As St. Vincent Healthcare Director of Satellite Operations Kendra Eaton says, it isn’t financially feasible to provide such care any other way.

“It takes many resources and a relatively high patient volume to be able to support high quality care in a small community. For example, radiation oncology programs are typically only present in communities that have a population of 100,000 or greater,” she said.

That is more than ten times greater than Cody’s current population. The entire Big Horn Basin’s population is less than 50,000.

Big Horn Basin Radiation Center radiologist Dr. Michael Smith says, “The actual (radiology) machine costs $3 to $5 million, then you have to have a vault with 8-10 feet of concrete walls with the rest of the clinic. When all is said and done, to build a radiation center is anywhere from $10 to $15 million.”

He says the clinic treats around ten patients daily, although that fluctuates considerably at times.

Smith credits the transportation program with making difficult decisions easier for cancer patients.

“I think without the van, there are a fair number of people that would not be treated because logistics would be impossible,” he says. “Transportation issues are huge – getting people to and from appointments. Especially with radiation where we have six to eight weeks Monday through Friday – that can be daunting for someone who lives an hour-plus from a treatment center. A lot of these people are elderly and could be facing some real grim choices.”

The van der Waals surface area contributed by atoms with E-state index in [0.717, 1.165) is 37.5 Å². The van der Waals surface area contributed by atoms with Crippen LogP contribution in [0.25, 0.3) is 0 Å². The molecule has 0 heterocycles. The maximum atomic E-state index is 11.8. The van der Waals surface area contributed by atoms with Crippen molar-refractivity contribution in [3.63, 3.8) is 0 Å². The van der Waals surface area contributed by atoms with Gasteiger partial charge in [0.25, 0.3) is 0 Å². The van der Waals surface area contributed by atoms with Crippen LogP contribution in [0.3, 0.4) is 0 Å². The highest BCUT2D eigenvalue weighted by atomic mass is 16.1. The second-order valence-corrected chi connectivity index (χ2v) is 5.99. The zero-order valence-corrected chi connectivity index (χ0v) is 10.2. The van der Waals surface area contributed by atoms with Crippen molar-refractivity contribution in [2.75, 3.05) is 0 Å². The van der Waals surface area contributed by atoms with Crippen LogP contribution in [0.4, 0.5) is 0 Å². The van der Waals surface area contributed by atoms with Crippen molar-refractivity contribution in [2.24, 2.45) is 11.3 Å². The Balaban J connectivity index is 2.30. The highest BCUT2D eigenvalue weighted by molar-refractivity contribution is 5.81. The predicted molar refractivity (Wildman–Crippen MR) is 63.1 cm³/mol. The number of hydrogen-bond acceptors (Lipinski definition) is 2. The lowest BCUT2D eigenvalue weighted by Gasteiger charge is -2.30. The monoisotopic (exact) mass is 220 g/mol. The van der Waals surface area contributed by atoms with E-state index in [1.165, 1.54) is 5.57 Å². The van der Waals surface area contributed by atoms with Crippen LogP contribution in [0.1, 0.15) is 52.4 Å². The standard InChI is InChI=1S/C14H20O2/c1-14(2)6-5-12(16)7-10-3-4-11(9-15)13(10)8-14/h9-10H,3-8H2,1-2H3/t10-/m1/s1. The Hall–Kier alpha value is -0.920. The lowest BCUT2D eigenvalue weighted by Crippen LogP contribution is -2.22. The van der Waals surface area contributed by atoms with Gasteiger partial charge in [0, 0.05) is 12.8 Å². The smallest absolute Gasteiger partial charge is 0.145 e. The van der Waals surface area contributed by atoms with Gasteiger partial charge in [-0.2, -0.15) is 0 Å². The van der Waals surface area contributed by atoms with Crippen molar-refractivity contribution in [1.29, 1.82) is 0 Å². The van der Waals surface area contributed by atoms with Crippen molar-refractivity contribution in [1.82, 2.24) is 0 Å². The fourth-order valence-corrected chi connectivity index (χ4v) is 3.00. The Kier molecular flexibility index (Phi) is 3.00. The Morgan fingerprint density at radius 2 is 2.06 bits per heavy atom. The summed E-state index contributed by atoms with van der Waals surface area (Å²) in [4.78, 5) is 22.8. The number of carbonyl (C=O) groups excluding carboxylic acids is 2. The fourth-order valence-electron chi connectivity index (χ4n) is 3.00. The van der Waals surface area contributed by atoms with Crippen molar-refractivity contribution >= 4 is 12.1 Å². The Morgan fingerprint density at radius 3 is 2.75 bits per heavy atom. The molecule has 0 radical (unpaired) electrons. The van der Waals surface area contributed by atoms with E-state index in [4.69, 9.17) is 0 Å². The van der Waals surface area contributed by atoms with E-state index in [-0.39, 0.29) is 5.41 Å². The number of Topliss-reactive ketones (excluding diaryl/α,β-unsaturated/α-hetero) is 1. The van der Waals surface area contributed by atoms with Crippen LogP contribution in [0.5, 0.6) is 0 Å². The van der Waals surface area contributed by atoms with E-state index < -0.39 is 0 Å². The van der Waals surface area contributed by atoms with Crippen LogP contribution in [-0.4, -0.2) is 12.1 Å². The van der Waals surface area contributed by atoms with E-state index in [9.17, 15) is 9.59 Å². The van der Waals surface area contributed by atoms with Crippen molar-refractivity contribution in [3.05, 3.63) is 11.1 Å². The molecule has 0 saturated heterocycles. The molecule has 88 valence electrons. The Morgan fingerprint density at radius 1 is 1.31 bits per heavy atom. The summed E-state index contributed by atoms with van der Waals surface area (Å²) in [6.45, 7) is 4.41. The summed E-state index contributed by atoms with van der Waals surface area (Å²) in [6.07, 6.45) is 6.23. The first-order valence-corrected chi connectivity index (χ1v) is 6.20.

Smith uses breast cancer patients as an example. There are typically two paths of treatment – mastectomy or lumpectomy. With a lumpectomy, the patient has the tumor removed followed by a sampling of the lymph nodes then six and a half weeks of radiation. He said that some doctors report that many patients choose the mastectomy over the lumpectomy simply because a lot of the women logistically can’t do the follow-up radiation treatment.

“You might have an older lady who cannot drive well. If she has breast cancer she might be forced to do a mastectomy rather than keeping her breast simply because transportation is an issue,” he says. “But if they have the van to ride then it’s a different story.”

The Care-A-Van has operated out of the same parking lot since before the clinic’s construction. The current location used to be a parking lot for West Park Hospital. Patients would meet there to be transported to a cancer center in Billings, Mont. That was 18 years ago when dosimetrist Blake Smith first began working for the clinic.

Blake Smith says the Care-A-Van program has gone through some changes over the years, but the idea remains the same.

“Our treatment deliveries have changed but as far as transportation, that doesn’t change much, although it is much more comfortable (these days),” Smith says.

Previous buses were big and clunky, with turned odometers and finicky temperature controls. That issue has been resolved with yearly leases. The new Care-A-Van may lack certain personality; however, its drivers and passengers appreciate the sleek style and technologies such as GPS.

After receiving his fifteenth treatment, Arthun was back at the ranch in the early afternoon just in time to move hay.

“It is better than I thought it would be,” he says. “When I first heard (I had cancer) – well, nobody wants to face up to it. I knew I was going to go ahead and do it (traveling to receive treatment), but I anticipated it to be more difficult than it is. It has been a positive experience.”